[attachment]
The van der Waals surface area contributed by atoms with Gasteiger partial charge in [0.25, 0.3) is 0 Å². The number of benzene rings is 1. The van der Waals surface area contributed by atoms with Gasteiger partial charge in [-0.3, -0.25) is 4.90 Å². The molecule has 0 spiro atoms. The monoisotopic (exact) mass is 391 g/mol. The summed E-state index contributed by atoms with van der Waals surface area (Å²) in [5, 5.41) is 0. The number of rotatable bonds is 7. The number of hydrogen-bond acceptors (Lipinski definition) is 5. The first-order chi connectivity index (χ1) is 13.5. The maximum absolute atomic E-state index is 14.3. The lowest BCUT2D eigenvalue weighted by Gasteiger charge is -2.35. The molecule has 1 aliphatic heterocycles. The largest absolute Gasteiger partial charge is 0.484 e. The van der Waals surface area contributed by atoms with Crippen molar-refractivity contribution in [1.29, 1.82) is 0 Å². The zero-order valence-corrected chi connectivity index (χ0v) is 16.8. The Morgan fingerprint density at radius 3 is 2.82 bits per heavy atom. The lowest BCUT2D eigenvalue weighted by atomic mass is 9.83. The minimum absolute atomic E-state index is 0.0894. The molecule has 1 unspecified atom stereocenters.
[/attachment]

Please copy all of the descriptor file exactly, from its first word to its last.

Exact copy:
The van der Waals surface area contributed by atoms with Gasteiger partial charge in [0.25, 0.3) is 0 Å². The number of benzene rings is 1. The van der Waals surface area contributed by atoms with Gasteiger partial charge in [-0.3, -0.25) is 4.90 Å². The molecule has 0 spiro atoms. The monoisotopic (exact) mass is 391 g/mol. The summed E-state index contributed by atoms with van der Waals surface area (Å²) in [5, 5.41) is 0. The number of rotatable bonds is 7. The number of hydrogen-bond acceptors (Lipinski definition) is 5. The first-order chi connectivity index (χ1) is 13.5. The maximum absolute atomic E-state index is 14.3. The lowest BCUT2D eigenvalue weighted by Gasteiger charge is -2.35. The molecule has 1 aliphatic heterocycles. The largest absolute Gasteiger partial charge is 0.484 e. The van der Waals surface area contributed by atoms with Crippen molar-refractivity contribution in [1.29, 1.82) is 0 Å². The zero-order valence-corrected chi connectivity index (χ0v) is 16.8. The Morgan fingerprint density at radius 3 is 2.82 bits per heavy atom. The lowest BCUT2D eigenvalue weighted by atomic mass is 9.83. The minimum absolute atomic E-state index is 0.0894. The molecule has 1 unspecified atom stereocenters.